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Let's use Mark Buehrle's Hall of Fame candidacy as a vehicle to discuss why players can stick around for years on the ballot and then see if I've changed my mind on him as a possible Hall of Famer. 

It's a discussion point every winter. Vote percentages change for players and, given that they haven't added any counting stats since the last vote, it seems to confuse some people. With a voting limit and the ballot changing every single year, it's easy to see how the percentages for some players could change (let's say a player is the 11th choice for someone one year; if three Hall of Famers fall off the ballot while no new ones come on, that player would then gain a vote the next year, right?). Plus, the voting body changes and lapsed voters have different opinions than new voters. 

There's also another prong and that is a voter honestly changing their mind. I'm not yet a voter, but I'm close and I might be doing just that with Buehrle. 

My initial thought when I saw him on the ballot was that he should be a one-and-done and I didn't think much deeper. He got 11 percent of the vote in his first try and I saw some arguments from people I respected that made me think twice. Now that he dropped to 5.8 percent of the vote last season and is in danger of falling off the ballot, I think he might be worth a deeper dive. So let's take that plunge. 

In parts of 16 years, Buehrle was 214-160 with a 3.81 ERA (117 ERA+), 1.28 WHIP and 1,870 strikeouts in 3,283 1/3 innings. He was a five-time All-Star and four-time Gold Glover. He was 2-0 with a 3.47 ERA and a save in four playoff appearances in 2005 when the White Sox won the World Series for the first time since the Black Sox scandal. 

Buehrle doesn't fare well -- at least not at a Hall of Fame level -- in JAWS. He's 78th and there are 66 current Hall of Fame starting pitchers. The average Hall of Fame score is close to Roy Halladay (31st) while Buehrle sits around the likes of Orel Hershiser, Tommy John, Frank Tanana and Andy Pettitte. Those are very good or even great pitchers, but not Hall of Famers. 

I do wonder, though, if Buehrle's workhorse nature merits a bump, especially as starting pitchers increasingly working fewer and fewer innings.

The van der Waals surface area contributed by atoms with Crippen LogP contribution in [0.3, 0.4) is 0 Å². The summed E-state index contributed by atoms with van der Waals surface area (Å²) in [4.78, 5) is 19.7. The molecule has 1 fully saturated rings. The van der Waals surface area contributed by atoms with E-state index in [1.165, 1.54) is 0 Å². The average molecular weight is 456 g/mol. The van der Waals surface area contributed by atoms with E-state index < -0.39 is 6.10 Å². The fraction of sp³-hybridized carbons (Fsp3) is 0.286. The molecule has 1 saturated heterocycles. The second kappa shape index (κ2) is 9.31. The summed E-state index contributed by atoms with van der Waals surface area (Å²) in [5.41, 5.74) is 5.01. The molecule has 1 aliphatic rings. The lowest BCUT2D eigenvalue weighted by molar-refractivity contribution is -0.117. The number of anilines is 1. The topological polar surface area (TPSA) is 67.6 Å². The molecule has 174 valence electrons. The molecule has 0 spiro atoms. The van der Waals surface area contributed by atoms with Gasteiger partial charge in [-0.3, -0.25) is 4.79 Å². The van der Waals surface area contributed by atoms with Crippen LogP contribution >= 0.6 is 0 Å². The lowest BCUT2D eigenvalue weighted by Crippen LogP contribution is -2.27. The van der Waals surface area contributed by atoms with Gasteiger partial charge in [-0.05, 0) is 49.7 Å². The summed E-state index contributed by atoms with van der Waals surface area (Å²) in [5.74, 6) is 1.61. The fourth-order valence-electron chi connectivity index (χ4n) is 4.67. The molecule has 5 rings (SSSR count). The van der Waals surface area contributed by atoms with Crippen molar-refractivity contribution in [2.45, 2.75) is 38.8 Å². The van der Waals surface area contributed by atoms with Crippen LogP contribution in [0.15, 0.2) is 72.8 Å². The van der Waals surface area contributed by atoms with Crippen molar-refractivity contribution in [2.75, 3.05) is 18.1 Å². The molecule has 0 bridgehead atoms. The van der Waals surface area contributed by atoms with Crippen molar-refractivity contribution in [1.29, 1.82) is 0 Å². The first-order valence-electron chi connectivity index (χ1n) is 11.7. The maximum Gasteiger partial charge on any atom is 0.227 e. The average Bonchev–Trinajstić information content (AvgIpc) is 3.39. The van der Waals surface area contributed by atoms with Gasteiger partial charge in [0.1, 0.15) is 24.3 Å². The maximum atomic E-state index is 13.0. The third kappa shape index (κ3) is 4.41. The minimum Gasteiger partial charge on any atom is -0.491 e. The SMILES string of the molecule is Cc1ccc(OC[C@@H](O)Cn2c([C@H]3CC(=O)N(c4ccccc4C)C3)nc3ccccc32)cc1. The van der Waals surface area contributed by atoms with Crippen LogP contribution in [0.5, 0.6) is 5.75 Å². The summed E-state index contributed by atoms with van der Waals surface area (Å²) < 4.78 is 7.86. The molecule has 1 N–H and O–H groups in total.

I've long thought innings pitched was an underrated stat these days for starters. It shows that the pitcher was, generally speaking, throwing well enough to absorb a lot of work, meaning he kept his team in games and took pressure off the bullpen, which, in turn, helps them on days he isn't even pitching. It's a ripple effect with the workhorses. 

Buehrle led his league in innings twice, was in the top five five times and the top 10 seven times. After his rookie year, take a look at innings pitched, per season, through the end of his career: 221.1, 239, 230.1, 245.1, 236.2, 204, 201, 218.2, 213.1, 210.1, 205.1, 202.1, 203.2, 202, 198.2. In his final season, a 36-year-old Buehrle led the majors with four complete games. He was truly a throwback workhorse. 

In fact, here's a list of the pitchers with the most 200-inning seasons in the 2000s: 

1. Buehrle, 14
2. Justin Verlander, 12
3. James Shields, 10
t4. Zack Greinke, 9
t4. Livan Hernandez, 9
t4. Javier Vazquez, 9

How about that, huh? CC Sabathia and Jon Lester had eight each. Max Scherzer has six. Clayton Kershaw only has five. 

Starting pitchers are taking on much less work than in the distant past, but it wasn't nearly as drastic a few years ago as many people seem to think. In 2015, Buehrle's last year, starters averaged 5.8 innings per start. It was 5.9 his rookie year in 1999. In 1980, it was 6.3 and in 1960 it was 6.4. In 1940, it was 6.9. So it was a gradual decline, but not to the point that we would be giving Buehrle a ton of extra credit for shorter workloads in his era. 

In fact, if we looked at the most 200-inning seasons in a career all-time, Buehrle is in good company. There are only 14 pitchers who had 15 200-inning seasons. All but two (Jack Powell and Roger Clemens) are Hall of Famers (list here). And Buehrle was just four outs in his last season from hitting 200 for a 15th time. Those with exactly 14 200-inning seasons: Buehrle, Tom Glavine, Randy Johnson, Nolan Ryan, Jim Kaat, Robin Roberts, Early Wynn, Red Ruffing and Christy Mathewson. Everyone but Buehrle is already a Hall of Famer.

From this point of view, Buehrle was an all-time great workhorse. 

Obviously, workload alone shouldn't get someone into the Hall of Fame, but there's enough on Buehrle's resume that I'll now consider voting for him. I haven't yet done my hypothetical ballot for this year, but he'll be in the group after my obvious names where I see if there's still room to add them before my maximum of 10. If he's in the top 10 in a few years when I officially get a vote, he'll have my vote. It'll be close. We'll see! 

The bottom line, though, is my coming around on Buehrle is a good example of why players are allowed to hang around on the ballot for 10 years. Even if he's very unlikely to one day get to 75 percent, he's worthy of our discussion in the slow winter months.